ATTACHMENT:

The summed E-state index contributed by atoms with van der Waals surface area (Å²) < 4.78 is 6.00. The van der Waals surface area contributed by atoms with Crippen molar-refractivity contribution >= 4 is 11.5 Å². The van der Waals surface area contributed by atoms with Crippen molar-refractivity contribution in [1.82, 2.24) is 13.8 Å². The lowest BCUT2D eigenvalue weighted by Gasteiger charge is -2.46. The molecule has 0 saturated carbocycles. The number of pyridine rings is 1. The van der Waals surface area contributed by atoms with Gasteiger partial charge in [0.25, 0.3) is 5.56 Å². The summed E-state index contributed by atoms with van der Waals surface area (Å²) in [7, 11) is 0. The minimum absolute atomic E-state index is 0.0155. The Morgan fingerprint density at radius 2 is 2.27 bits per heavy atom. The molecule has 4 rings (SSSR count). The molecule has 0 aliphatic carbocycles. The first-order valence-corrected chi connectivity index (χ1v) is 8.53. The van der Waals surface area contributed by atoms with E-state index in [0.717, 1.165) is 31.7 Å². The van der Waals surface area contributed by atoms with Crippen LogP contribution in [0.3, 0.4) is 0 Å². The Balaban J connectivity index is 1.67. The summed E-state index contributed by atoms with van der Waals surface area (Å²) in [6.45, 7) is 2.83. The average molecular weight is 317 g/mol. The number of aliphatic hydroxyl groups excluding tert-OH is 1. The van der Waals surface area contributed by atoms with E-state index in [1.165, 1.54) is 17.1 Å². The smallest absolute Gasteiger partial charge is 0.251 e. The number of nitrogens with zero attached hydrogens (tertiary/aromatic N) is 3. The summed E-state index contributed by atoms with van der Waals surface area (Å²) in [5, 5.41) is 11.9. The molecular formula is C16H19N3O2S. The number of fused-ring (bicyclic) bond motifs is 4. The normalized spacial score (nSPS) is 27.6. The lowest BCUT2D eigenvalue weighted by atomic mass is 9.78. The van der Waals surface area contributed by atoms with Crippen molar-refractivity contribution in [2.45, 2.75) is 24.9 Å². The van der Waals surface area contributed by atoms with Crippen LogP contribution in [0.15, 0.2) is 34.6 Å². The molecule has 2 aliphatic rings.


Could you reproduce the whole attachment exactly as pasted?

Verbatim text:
The summed E-state index contributed by atoms with van der Waals surface area (Å²) < 4.78 is 6.00. The van der Waals surface area contributed by atoms with Crippen molar-refractivity contribution >= 4 is 11.5 Å². The van der Waals surface area contributed by atoms with Crippen molar-refractivity contribution in [1.82, 2.24) is 13.8 Å². The lowest BCUT2D eigenvalue weighted by Gasteiger charge is -2.46. The molecule has 0 saturated carbocycles. The number of pyridine rings is 1. The van der Waals surface area contributed by atoms with Gasteiger partial charge in [0.25, 0.3) is 5.56 Å². The summed E-state index contributed by atoms with van der Waals surface area (Å²) in [7, 11) is 0. The minimum absolute atomic E-state index is 0.0155. The Morgan fingerprint density at radius 2 is 2.27 bits per heavy atom. The molecule has 4 rings (SSSR count). The molecule has 0 aliphatic carbocycles. The first-order valence-corrected chi connectivity index (χ1v) is 8.53. The van der Waals surface area contributed by atoms with E-state index in [0.717, 1.165) is 31.7 Å². The van der Waals surface area contributed by atoms with Crippen LogP contribution in [0.3, 0.4) is 0 Å². The Balaban J connectivity index is 1.67. The summed E-state index contributed by atoms with van der Waals surface area (Å²) in [6.45, 7) is 2.83. The average molecular weight is 317 g/mol. The number of aliphatic hydroxyl groups excluding tert-OH is 1. The van der Waals surface area contributed by atoms with E-state index in [1.165, 1.54) is 17.1 Å². The smallest absolute Gasteiger partial charge is 0.251 e. The number of nitrogens with zero attached hydrogens (tertiary/aromatic N) is 3. The summed E-state index contributed by atoms with van der Waals surface area (Å²) in [5, 5.41) is 11.9. The molecular formula is C16H19N3O2S. The number of fused-ring (bicyclic) bond motifs is 4. The normalized spacial score (nSPS) is 27.6. The lowest BCUT2D eigenvalue weighted by atomic mass is 9.78. The van der Waals surface area contributed by atoms with Crippen molar-refractivity contribution in [2.45, 2.75) is 24.9 Å². The van der Waals surface area contributed by atoms with Crippen LogP contribution in [0.15, 0.2) is 34.6 Å². The molecule has 2 aliphatic rings.